What Classes do RNs Take?
For an Associate Degree, RNs typically take classes in anatomy and physiology, microbiology, nutrition, psychology, pharmacology, and other courses related to nursing care. For a Bachelor’s Degree, RNs typically take classes in health care policy, research methods, informatics, leadership, and advanced nursing practice.
What are the Prerequisites for a PA Program?
The PA program includes classroom studies, lab courses, and internships. The courses may include pharmacology, human anatomy, physical diagnosis, pathology, clinical medicine, medical ethics, and physiology. During the supervised internship, the student will work in various areas of medicine, such as internal medicine, pediatrics, family medicine, and the emergency room.
The prerequisites for a PA program vary depending on the PA school and program but typically include biology, chemistry, or health sciences. Completion of prerequisite courses, such as medical terminology, anatomy, physiology, microbiology, and pharmacology. Clinical experience in a healthcare setting, such as a hospital or healthcare facility.
Certifications for Physician Assistants
To become a physician assistant, an individual must pass a training program accredited or approved by the Accreditation Review Commission on Education for the Physician Assistant. This is important for certification and licensure, both of which are required for employment in all states. There are currently more than 200 approved programs in the US, assuming the candidate already has a bachelor’s degree. The training program should take about two years to complete.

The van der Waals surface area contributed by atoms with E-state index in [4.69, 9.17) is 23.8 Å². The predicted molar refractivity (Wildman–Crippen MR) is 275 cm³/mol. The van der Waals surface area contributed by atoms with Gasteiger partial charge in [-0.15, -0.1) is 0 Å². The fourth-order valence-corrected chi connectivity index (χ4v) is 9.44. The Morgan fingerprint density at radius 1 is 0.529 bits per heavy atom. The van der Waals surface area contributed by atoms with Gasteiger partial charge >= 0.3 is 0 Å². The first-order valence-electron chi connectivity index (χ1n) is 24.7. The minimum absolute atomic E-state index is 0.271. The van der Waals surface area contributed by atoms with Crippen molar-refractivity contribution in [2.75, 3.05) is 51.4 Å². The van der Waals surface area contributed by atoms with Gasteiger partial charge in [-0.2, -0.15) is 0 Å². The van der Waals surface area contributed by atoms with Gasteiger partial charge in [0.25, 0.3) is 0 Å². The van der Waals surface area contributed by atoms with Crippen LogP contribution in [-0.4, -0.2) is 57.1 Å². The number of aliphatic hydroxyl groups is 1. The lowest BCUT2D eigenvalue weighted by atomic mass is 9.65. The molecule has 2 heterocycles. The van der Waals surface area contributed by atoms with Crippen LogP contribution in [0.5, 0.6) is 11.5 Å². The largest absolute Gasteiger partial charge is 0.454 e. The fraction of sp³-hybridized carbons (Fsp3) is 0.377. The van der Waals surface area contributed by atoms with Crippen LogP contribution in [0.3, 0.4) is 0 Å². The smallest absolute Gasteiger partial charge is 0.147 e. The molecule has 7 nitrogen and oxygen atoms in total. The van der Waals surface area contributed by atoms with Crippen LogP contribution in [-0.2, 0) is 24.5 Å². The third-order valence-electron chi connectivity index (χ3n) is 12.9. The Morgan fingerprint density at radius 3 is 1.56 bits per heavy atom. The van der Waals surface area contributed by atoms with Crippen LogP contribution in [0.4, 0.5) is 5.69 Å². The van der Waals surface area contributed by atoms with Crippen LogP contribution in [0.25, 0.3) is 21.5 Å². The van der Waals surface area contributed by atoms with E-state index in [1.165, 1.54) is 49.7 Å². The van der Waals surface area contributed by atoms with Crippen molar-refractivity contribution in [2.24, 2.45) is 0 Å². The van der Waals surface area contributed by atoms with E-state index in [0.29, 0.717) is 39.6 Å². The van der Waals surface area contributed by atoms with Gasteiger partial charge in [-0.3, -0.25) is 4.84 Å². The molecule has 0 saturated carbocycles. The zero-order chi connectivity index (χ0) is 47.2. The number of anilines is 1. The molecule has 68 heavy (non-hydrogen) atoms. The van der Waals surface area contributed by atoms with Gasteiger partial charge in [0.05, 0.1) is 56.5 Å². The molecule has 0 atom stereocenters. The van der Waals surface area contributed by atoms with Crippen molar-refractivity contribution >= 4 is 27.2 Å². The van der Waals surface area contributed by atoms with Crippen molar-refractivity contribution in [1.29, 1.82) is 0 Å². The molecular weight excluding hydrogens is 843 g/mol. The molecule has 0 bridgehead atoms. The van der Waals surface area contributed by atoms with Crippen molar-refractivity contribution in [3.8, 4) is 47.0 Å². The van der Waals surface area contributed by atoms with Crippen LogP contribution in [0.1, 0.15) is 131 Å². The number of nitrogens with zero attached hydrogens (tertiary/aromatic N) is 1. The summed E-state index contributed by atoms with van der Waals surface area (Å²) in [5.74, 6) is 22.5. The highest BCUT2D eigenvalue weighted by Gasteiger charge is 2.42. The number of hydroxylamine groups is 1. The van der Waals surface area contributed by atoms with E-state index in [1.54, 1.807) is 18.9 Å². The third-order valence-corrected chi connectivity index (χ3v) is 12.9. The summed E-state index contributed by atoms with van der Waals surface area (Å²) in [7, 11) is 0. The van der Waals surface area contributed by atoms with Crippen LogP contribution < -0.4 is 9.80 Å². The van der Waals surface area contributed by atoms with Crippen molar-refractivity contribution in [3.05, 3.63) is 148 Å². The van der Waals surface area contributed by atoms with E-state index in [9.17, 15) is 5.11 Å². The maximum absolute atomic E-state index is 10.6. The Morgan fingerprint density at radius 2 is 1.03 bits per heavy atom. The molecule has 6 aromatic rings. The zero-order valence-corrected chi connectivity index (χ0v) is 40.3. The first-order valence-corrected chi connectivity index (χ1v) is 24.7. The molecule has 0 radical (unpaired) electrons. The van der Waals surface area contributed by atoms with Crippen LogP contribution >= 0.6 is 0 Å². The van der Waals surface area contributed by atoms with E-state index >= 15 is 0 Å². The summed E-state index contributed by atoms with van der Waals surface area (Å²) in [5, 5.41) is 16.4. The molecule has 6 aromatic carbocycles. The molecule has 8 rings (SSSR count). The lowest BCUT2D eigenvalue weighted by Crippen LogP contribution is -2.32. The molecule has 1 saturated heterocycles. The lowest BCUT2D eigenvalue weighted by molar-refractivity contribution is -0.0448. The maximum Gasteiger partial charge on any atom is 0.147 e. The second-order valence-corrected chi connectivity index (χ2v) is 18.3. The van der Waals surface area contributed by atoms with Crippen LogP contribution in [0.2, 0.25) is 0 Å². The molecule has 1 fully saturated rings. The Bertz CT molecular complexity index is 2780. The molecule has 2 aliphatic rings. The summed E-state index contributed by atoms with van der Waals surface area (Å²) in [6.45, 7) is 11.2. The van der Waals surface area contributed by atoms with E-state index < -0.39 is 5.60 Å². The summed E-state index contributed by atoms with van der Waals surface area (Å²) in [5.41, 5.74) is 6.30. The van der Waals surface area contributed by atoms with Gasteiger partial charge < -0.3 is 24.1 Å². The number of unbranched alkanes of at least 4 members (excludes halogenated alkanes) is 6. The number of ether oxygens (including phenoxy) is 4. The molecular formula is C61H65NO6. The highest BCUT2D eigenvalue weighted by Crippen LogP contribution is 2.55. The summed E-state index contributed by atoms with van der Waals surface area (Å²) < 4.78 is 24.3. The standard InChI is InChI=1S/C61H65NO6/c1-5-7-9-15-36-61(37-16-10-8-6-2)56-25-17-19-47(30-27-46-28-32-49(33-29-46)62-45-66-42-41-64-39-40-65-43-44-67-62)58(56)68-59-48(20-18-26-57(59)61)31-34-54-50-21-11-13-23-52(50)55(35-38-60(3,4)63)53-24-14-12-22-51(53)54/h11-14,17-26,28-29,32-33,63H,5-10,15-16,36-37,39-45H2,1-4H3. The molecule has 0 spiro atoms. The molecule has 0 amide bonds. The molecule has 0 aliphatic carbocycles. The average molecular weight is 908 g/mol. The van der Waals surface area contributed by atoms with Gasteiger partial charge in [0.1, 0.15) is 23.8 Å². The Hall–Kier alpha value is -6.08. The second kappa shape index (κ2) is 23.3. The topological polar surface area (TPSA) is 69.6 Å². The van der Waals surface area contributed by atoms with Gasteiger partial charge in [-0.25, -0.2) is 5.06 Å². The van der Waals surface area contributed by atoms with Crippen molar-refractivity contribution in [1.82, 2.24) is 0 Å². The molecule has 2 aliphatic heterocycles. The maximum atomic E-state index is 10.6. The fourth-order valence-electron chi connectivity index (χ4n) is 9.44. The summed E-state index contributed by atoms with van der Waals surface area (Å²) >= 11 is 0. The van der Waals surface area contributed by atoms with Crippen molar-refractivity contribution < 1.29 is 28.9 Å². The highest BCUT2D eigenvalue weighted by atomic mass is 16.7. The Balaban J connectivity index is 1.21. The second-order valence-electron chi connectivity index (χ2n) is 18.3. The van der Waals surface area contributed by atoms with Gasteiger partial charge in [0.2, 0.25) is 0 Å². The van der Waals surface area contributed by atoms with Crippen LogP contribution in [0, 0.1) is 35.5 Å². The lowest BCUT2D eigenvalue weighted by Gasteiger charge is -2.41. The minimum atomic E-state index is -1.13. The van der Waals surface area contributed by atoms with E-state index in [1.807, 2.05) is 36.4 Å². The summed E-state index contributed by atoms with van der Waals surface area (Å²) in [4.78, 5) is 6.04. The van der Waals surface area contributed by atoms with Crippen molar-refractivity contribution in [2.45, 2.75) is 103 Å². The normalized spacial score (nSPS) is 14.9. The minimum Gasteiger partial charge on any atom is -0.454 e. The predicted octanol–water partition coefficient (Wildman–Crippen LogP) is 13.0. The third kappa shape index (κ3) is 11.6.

Physician assistants must be licensed in all the states, which requires passing the Physician Assistant National Certifying Exam. The test consists of 300 multiple-choice questions and must be completed in five hours. Once the PA passes the exam, he or she has earned the Physician Assistant-Certified or PA-C credential and is eligible for licensure in that state.
In addition to the PA certification, physician assistants may also obtain certification in specialty areas, including vascular access, ultrasound, ambulatory surgery, nutrition, emergency medicine, pediatrics, psychiatry, and orthopedic surgery. Each certification requires passing the designated certification exam.
What Experience is Required?
Completing an accredited PA training program and obtaining certification is not the only requirement to become a PA. They must also have at least three years of healthcare experience. Many candidates mistakenly believe that they must be a nurse before becoming a PA.
Working as a nurse gives the candidate valuable experience and will meet the healthcare experience, but it’s not the only path. Interested candidates can also gain experience working as an Emergency Medical Technician (EMT), CNA, paramedic, or a healthcare position that meets the program’s requirements.